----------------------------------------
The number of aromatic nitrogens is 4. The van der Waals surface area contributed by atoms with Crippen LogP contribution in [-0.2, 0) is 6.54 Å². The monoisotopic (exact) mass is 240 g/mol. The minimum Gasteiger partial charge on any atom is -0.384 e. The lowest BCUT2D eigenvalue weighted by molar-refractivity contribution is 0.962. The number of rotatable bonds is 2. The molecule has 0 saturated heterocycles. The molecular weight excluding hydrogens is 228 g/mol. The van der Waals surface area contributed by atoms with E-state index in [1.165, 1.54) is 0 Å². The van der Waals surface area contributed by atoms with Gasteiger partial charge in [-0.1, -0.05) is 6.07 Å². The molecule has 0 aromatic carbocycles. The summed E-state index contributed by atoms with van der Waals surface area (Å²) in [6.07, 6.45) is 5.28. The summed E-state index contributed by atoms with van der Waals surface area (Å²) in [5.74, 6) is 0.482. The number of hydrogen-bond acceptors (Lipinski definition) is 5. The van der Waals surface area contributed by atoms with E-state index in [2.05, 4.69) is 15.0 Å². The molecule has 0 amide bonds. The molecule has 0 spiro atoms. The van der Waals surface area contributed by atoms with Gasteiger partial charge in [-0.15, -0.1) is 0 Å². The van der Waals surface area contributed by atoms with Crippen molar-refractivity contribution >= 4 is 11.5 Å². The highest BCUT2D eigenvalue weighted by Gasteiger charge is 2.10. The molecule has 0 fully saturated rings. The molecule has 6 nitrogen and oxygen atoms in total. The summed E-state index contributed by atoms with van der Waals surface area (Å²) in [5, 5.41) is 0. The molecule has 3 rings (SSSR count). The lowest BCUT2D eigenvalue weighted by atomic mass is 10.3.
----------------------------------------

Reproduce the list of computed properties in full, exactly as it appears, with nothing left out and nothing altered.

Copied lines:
The number of aromatic nitrogens is 4. The van der Waals surface area contributed by atoms with Crippen LogP contribution in [-0.2, 0) is 6.54 Å². The monoisotopic (exact) mass is 240 g/mol. The minimum Gasteiger partial charge on any atom is -0.384 e. The lowest BCUT2D eigenvalue weighted by molar-refractivity contribution is 0.962. The number of rotatable bonds is 2. The molecule has 0 saturated heterocycles. The molecular weight excluding hydrogens is 228 g/mol. The van der Waals surface area contributed by atoms with E-state index in [1.165, 1.54) is 0 Å². The van der Waals surface area contributed by atoms with Gasteiger partial charge in [-0.1, -0.05) is 6.07 Å². The molecule has 0 aromatic carbocycles. The summed E-state index contributed by atoms with van der Waals surface area (Å²) in [6.07, 6.45) is 5.28. The summed E-state index contributed by atoms with van der Waals surface area (Å²) in [5.74, 6) is 0.482. The number of hydrogen-bond acceptors (Lipinski definition) is 5. The van der Waals surface area contributed by atoms with E-state index in [2.05, 4.69) is 15.0 Å². The molecule has 0 amide bonds. The molecule has 0 spiro atoms. The van der Waals surface area contributed by atoms with Gasteiger partial charge in [-0.15, -0.1) is 0 Å². The van der Waals surface area contributed by atoms with Crippen molar-refractivity contribution >= 4 is 11.5 Å². The highest BCUT2D eigenvalue weighted by Gasteiger charge is 2.10. The molecule has 0 fully saturated rings. The molecule has 6 nitrogen and oxygen atoms in total. The summed E-state index contributed by atoms with van der Waals surface area (Å²) in [5, 5.41) is 0. The molecule has 3 rings (SSSR count). The lowest BCUT2D eigenvalue weighted by atomic mass is 10.3.